trinity college dublin
Graphene-spiked Silly Putty picks up human pulse
'G-putty' is so sensitive that it can track even the steps of a small spider.

A dash of graphene can transform the stretchy goo known as Silly Putty into a pressure sensor able to monitor a human pulse or even track the dainty steps of a small spider1.

The material, dubbed G-putty, could be developed into a device that continuously monitors blood pressure, its inventors hope. It also demonstrates a form of self-repair that may herald smarter graphene composites.

Since graphene was first isolated in 2004, researchers have added these atom-thin sheets of carbon to a panoply of different materials, hoping to create composites that benefit from its superlative strength and electrical conductivity. But there have been surprisingly few attempts to blend it with ‘viscoelastic’ materials such as Silly Putty, which behaves as both an elastic solid and a liquid. Leave a lump on top of a hole, for example, and it will slowly ooze through.

Conor Boland, a researcher working in Jonathan Coleman’s nanotechnology lab at Trinity College Dublin, wondered what would happen if he brought the two materials together. “I’d like to be able to say it was carefully planned, but it wasn’t,” laughs Coleman. “We’ve just got a tradition in my group of using household stuff in our science.” (In 2014, his team found that they could make graphene by blitzing graphite in a kitchen blender2).

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Trinity College Dublin by Breezy Baldwin

cafern  asked:

I've found what really makes you crank up your stereotype level is living somewhere other than Ireland. When I go home I'm grand but in England I practically snort a leprechaun, throw shamrocks at everyone and leave this plane to become a potato and I've no idea why.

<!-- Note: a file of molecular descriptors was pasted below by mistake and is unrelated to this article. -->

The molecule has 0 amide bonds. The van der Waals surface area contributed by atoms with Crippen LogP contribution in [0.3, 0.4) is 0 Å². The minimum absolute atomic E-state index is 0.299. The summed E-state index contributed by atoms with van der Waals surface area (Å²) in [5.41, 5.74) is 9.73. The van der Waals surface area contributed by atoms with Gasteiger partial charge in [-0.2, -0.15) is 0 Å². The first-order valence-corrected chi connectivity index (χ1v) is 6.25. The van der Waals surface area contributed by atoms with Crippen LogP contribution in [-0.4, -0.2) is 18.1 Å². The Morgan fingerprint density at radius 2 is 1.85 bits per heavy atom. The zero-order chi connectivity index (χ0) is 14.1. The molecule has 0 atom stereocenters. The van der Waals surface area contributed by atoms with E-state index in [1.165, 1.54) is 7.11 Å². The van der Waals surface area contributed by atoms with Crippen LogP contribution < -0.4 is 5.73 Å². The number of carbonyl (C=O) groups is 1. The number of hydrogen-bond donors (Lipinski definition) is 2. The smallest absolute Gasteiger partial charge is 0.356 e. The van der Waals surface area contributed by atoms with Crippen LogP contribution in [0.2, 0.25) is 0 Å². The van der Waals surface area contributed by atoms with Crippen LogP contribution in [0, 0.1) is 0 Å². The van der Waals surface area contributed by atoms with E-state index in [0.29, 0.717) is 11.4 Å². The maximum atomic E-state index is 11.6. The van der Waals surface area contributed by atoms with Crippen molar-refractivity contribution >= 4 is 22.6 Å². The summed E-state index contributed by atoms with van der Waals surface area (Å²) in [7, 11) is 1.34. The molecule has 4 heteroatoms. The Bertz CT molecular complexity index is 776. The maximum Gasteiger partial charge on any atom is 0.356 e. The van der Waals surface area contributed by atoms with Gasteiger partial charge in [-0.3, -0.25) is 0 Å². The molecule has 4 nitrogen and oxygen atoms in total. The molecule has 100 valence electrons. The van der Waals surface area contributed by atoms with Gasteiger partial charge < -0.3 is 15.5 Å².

I think it’s a real determination to hold onto your identity when you’re somewhere unfamiliar. I definitely found that when I moved to the city my unspecified Munster accent got stronger the longer I stayed. 

Funny Irish Slang Entry #2

I’m far overdue for another one of these, so without any further delays, I give you more funny Irish slang:

  • Banjanxed: if something is banjanxed, it’s broken, generally beyond repair.
  • Craic: I hear this word used almost as much as “grand” and in a myriads of contexts. It’s the Irish word for “fun”, so you’ll often hear people say “It was good craic” or “the party was craic”. However, it can also be used as a greeting: “What’s the craic?” which really just means “What’s up?”
  • Post: It’s not mail, it’s post. This is packages and physical letters.
  • Mail: e-mails. Yeah, you can bet these two were confusing at first.
  • Fizzy drink: soda or pop. They also use the term Coke as a blanket term for all sodas.
  • Culchies: this is what city folk call the people from the country.
  • D4s: People from a preppy part of Dublin. They are apparently despised for the way they dress and their general snobby attitude.
  • Purse: Okay, now this one has gotten me in trouble before. Here, only men carry wallets. A woman’s wallet is her purse, and her purse is her handbag. I have gotten into actual arguments with people where they insist my wallet is my purse, and I insist it doesn’t freaking matter.
  • Queue/Q: the line you form when waiting. “There’s a queue for the loo.”
  • Till: cash register.
  • Cén fath: Irish. It means “why”. Don’t ask me why people bother to say this. It was an extremely Irish person who said this to me.
  • Cula Bula: Not Irish at all, make no mistake. This is just a phrase that means “Great!” The same guy I mentioned above said this to me.
  • “I’m going to head”: Irish people aren’t going to leave or dip or peace or any of the things we say. When they’re departing, they’re going to head.

That ought to be enough for now. Expect at least one more of these.